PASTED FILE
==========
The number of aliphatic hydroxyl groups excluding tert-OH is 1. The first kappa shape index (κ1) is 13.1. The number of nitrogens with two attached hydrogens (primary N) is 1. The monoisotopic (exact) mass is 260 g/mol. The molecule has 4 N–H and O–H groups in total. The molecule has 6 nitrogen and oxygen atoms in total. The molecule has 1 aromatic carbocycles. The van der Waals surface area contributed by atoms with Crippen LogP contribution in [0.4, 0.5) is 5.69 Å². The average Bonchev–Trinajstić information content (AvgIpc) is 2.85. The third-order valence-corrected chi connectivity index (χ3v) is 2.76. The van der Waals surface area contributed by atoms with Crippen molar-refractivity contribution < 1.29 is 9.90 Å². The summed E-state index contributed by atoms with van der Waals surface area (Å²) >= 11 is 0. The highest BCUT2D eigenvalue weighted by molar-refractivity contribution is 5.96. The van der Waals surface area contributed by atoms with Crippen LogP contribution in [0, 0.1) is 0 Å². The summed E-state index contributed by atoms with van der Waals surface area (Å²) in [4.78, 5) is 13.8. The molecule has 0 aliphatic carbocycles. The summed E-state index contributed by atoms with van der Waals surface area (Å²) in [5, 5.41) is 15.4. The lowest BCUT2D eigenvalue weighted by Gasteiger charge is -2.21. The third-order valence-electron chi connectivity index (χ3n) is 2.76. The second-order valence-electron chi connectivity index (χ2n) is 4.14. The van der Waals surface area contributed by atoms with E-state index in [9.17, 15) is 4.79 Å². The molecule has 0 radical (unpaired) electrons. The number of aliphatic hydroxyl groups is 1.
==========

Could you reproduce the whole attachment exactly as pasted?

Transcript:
The number of aliphatic hydroxyl groups excluding tert-OH is 1. The first kappa shape index (κ1) is 13.1. The number of nitrogens with two attached hydrogens (primary N) is 1. The monoisotopic (exact) mass is 260 g/mol. The molecule has 4 N–H and O–H groups in total. The molecule has 6 nitrogen and oxygen atoms in total. The molecule has 1 aromatic carbocycles. The van der Waals surface area contributed by atoms with Crippen LogP contribution in [0.4, 0.5) is 5.69 Å². The average Bonchev–Trinajstić information content (AvgIpc) is 2.85. The third-order valence-corrected chi connectivity index (χ3v) is 2.76. The van der Waals surface area contributed by atoms with Crippen molar-refractivity contribution < 1.29 is 9.90 Å². The summed E-state index contributed by atoms with van der Waals surface area (Å²) >= 11 is 0. The highest BCUT2D eigenvalue weighted by molar-refractivity contribution is 5.96. The van der Waals surface area contributed by atoms with Crippen LogP contribution in [0, 0.1) is 0 Å². The summed E-state index contributed by atoms with van der Waals surface area (Å²) in [4.78, 5) is 13.8. The molecule has 0 aliphatic carbocycles. The summed E-state index contributed by atoms with van der Waals surface area (Å²) in [5, 5.41) is 15.4. The lowest BCUT2D eigenvalue weighted by Gasteiger charge is -2.21. The third-order valence-electron chi connectivity index (χ3n) is 2.76. The second-order valence-electron chi connectivity index (χ2n) is 4.14. The van der Waals surface area contributed by atoms with E-state index in [9.17, 15) is 4.79 Å². The molecule has 0 radical (unpaired) electrons. The number of aliphatic hydroxyl groups is 1.